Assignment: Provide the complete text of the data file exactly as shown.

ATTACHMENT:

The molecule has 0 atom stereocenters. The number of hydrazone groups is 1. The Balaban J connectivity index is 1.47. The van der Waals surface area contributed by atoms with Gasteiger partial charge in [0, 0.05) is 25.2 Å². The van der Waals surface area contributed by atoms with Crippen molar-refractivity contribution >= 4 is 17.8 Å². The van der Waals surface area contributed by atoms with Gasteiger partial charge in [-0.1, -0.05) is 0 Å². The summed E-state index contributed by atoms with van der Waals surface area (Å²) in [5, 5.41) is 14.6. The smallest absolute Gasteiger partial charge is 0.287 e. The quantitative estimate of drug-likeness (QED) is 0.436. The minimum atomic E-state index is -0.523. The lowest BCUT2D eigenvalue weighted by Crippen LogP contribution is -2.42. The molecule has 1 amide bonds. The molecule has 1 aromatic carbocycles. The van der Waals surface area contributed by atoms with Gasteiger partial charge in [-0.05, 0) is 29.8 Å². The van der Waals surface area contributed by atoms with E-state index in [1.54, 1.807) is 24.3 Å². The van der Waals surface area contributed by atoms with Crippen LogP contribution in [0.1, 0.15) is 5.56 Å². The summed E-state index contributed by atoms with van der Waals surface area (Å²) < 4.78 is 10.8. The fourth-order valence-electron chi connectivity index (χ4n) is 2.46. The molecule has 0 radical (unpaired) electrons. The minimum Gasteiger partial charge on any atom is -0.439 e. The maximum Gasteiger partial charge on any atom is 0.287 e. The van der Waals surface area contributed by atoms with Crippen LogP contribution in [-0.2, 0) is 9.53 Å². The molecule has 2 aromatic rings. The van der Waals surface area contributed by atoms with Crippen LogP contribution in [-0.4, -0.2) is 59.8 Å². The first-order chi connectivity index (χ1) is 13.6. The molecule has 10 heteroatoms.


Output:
The molecule has 0 atom stereocenters. The number of hydrazone groups is 1. The Balaban J connectivity index is 1.47. The van der Waals surface area contributed by atoms with Gasteiger partial charge in [0, 0.05) is 25.2 Å². The van der Waals surface area contributed by atoms with Crippen molar-refractivity contribution >= 4 is 17.8 Å². The van der Waals surface area contributed by atoms with Gasteiger partial charge in [-0.1, -0.05) is 0 Å². The summed E-state index contributed by atoms with van der Waals surface area (Å²) in [5, 5.41) is 14.6. The smallest absolute Gasteiger partial charge is 0.287 e. The quantitative estimate of drug-likeness (QED) is 0.436. The minimum atomic E-state index is -0.523. The lowest BCUT2D eigenvalue weighted by Crippen LogP contribution is -2.42. The molecule has 1 amide bonds. The molecule has 1 aromatic carbocycles. The van der Waals surface area contributed by atoms with Gasteiger partial charge in [-0.05, 0) is 29.8 Å². The van der Waals surface area contributed by atoms with E-state index in [1.54, 1.807) is 24.3 Å². The van der Waals surface area contributed by atoms with Crippen LogP contribution in [0.1, 0.15) is 5.56 Å². The summed E-state index contributed by atoms with van der Waals surface area (Å²) < 4.78 is 10.8. The fourth-order valence-electron chi connectivity index (χ4n) is 2.46. The molecule has 0 radical (unpaired) electrons. The minimum Gasteiger partial charge on any atom is -0.439 e. The maximum Gasteiger partial charge on any atom is 0.287 e. The van der Waals surface area contributed by atoms with Crippen LogP contribution in [-0.2, 0) is 9.53 Å². The molecule has 2 aromatic rings. The van der Waals surface area contributed by atoms with Crippen LogP contribution in [-0.4, -0.2) is 59.8 Å². The first-order chi connectivity index (χ1) is 13.6. The molecule has 10 heteroatoms.